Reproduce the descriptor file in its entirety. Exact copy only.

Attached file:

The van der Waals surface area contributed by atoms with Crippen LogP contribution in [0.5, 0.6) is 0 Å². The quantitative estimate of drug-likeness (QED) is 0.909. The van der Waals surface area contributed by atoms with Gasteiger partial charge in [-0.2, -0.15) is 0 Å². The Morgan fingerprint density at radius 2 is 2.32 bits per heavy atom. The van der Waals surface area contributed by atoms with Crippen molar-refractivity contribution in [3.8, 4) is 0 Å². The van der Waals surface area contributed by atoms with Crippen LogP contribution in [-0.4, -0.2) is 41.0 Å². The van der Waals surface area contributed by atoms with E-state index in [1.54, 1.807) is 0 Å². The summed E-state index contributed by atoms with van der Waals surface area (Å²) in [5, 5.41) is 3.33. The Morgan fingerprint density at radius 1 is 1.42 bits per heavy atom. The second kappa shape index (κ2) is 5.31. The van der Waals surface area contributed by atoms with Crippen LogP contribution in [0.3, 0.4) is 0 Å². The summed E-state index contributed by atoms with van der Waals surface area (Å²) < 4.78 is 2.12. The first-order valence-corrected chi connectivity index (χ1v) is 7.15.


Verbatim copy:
The van der Waals surface area contributed by atoms with Crippen LogP contribution in [0.5, 0.6) is 0 Å². The quantitative estimate of drug-likeness (QED) is 0.909. The van der Waals surface area contributed by atoms with Gasteiger partial charge in [-0.2, -0.15) is 0 Å². The Morgan fingerprint density at radius 2 is 2.32 bits per heavy atom. The van der Waals surface area contributed by atoms with Crippen molar-refractivity contribution in [3.8, 4) is 0 Å². The van der Waals surface area contributed by atoms with Crippen LogP contribution in [-0.4, -0.2) is 41.0 Å². The van der Waals surface area contributed by atoms with E-state index in [1.54, 1.807) is 0 Å². The summed E-state index contributed by atoms with van der Waals surface area (Å²) in [5, 5.41) is 3.33. The Morgan fingerprint density at radius 1 is 1.42 bits per heavy atom. The second kappa shape index (κ2) is 5.31. The van der Waals surface area contributed by atoms with Crippen LogP contribution in [0.3, 0.4) is 0 Å². The summed E-state index contributed by atoms with van der Waals surface area (Å²) < 4.78 is 2.12. The first-order valence-corrected chi connectivity index (χ1v) is 7.15.